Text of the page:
Ted Miller: So in an article about quarterback uncertainty, one that calls the season "Not the Year of Quarterbacks," you're annoyed I didn't mention that Baylor feels pretty darn good about junior Seth Russell replacing Bryce Petty behind center?
The reason Texas was noted is because it belongs on a "list of perennial powers with questions at the position." That isn't exactly a compliment, but if you object to the "perennial powers" connection, well, Texas pretty much fits that category. Though the Longhorns have been struggling of late, there's no question they are one of the biggest brand names in college football.
If you are looking for something to be annoyed about this preseason, your best bet is to be mad at Baylor's administrative decision to play a Fraidy Cat nonconference schedule again, one that pretty much will eliminate the Bears from the College Football Playoff race if they don't go undefeated.
Alex writes: The only thing more irritating than BYU to Ute fans is the University of Miami referring to itself as "the U". It doesn't even make any sense for Miami to call themselves "the U". Shouldn't they be "the M"? To that end, I propose an addition to your list of rivalry games -- a showdown between the Hurricanes and Utes. The winner is proclaimed "The True U". The loser has to go back to Florida and ask it's marketing department to raise funds for a re-branding campaign, perhaps to something that actually makes sense.
Ted Miller: You do know that a "U" has long been on Miami's helmets, with the split green and orange design invented in 1973. And the Hurricanes have five national titles claimed with that "U" representing them, so it's not like they are unaccomplished posers. Further, Miami also has its own ESPN 30 for 30 documentary called, er, "The U," which was a heck of a lot of fun to watch, no matter how you felt about that dynastic run in the 1980s.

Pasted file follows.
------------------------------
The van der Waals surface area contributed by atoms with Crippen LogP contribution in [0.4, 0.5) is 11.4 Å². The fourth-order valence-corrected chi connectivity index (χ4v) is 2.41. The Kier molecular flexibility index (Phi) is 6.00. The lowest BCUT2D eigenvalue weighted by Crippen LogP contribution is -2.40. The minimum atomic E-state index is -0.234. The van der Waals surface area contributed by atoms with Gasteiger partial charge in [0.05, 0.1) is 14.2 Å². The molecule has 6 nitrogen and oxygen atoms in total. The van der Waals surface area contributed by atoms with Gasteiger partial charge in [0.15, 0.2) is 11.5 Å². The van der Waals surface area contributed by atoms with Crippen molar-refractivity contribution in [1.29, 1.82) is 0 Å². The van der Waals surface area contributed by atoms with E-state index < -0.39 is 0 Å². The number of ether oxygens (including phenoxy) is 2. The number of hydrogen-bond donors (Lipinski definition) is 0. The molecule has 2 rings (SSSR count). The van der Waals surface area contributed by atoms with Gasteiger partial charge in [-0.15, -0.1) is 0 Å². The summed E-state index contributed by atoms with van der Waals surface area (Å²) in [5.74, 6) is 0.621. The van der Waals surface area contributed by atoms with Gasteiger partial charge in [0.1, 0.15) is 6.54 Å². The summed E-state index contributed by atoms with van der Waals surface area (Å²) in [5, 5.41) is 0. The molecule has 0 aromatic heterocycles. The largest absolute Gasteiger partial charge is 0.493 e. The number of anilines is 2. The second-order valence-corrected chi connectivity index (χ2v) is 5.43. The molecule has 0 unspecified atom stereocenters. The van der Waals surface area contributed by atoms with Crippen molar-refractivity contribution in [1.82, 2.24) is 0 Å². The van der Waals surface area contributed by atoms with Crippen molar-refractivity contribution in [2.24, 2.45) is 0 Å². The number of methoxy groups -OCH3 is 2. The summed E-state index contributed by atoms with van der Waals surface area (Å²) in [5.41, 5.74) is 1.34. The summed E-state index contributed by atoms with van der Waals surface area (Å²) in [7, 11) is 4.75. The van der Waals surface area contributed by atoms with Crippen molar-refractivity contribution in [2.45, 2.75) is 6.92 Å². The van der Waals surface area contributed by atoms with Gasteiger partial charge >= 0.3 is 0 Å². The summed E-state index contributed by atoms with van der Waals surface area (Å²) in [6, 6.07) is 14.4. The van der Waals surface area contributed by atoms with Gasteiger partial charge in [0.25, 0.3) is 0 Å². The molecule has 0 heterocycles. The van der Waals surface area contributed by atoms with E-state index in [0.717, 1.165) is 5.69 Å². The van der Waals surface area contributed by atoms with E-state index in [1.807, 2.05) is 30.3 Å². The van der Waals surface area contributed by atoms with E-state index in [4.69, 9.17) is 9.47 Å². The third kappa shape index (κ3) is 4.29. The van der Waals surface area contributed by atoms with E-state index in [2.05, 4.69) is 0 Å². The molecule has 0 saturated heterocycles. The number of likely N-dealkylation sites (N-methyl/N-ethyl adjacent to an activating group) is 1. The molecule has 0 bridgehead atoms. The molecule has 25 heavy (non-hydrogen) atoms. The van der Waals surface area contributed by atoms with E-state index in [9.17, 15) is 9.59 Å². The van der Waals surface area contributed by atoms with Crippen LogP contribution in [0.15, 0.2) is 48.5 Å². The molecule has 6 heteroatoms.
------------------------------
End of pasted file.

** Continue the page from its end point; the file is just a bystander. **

That said, it's a good idea for a rivalry game, in large part because it would be a pretty interesting series in any event.
Scot writes: As a die hard Oregon ducks fan for many years, I find it unexpectedly refreshing -- almost invigorating -- to head into a season where almost anything can happen. The Ducks could once again be in the running for the national title, or we could fail to get continuity at any number of questionable positions and sink back to the middle of the pack for the season. I'm excited to see what will happen! Here's my real question: We are season ticket holders and our first child is due July 2nd. How soon can we bring him with us to a Ducks game?
Ted Miller: Invigorated by a potential "sink back to the middle"? Would that include a loss to Washington? I ask because I'm not sure how that might go over with many of your Ducks buddies.
As for you first child, congrats. There is no more amazing experience. Just remember, as someone wrote me in the mailbag in December of 2008 when my first child was born, "Sleep is overrated."
And said child will be expected to tailgate -- get him/her a green and yellow onesie with a Duck and an "O" on it -- in Eugene on Sept. 5 when Eastern Washington comes to Autzen Stadium. You need to start him/her early to facilitate full indoctrination. You probably can get an exemption for the big trip to Michigan State, but you'll need an official ruling from your Oregon friends on that.
He/she also should immediately be parked in front of the Pac-12 blog and ESPN.com. Otherwise, he/she might have a mushy brain, and you don't want that.
Barrett from Tucson writes: Just wanted to give you a heads up on some community work [Arizona's] offensive lineman helped with as part of a safety series we do with KGUN9 news here in Tucson. We've had the series with KGUN for about 2 1/2 years but this is the first time we've had help from our Wildcats. It was brush fire season and the idea was that O-lineman are the most skilled at clearing things out on the field in the way of defenders and providing a pocket for Anu to step up in. This time we asked they did those same things for houses, clearing debris and making a pocket, to avoid brush fires. Not sure who was the best actor but the guys were great to work with and we got a little shot in on the mustard and rust. As an aside, I was a former player for the Cats that graduated in 98, our Holiday Bowl team, but after 17 years, I'd forgotton how big o-lineman are, especially Alsadek.
Ted Miller: That is pretty cool. Kudos to those guys.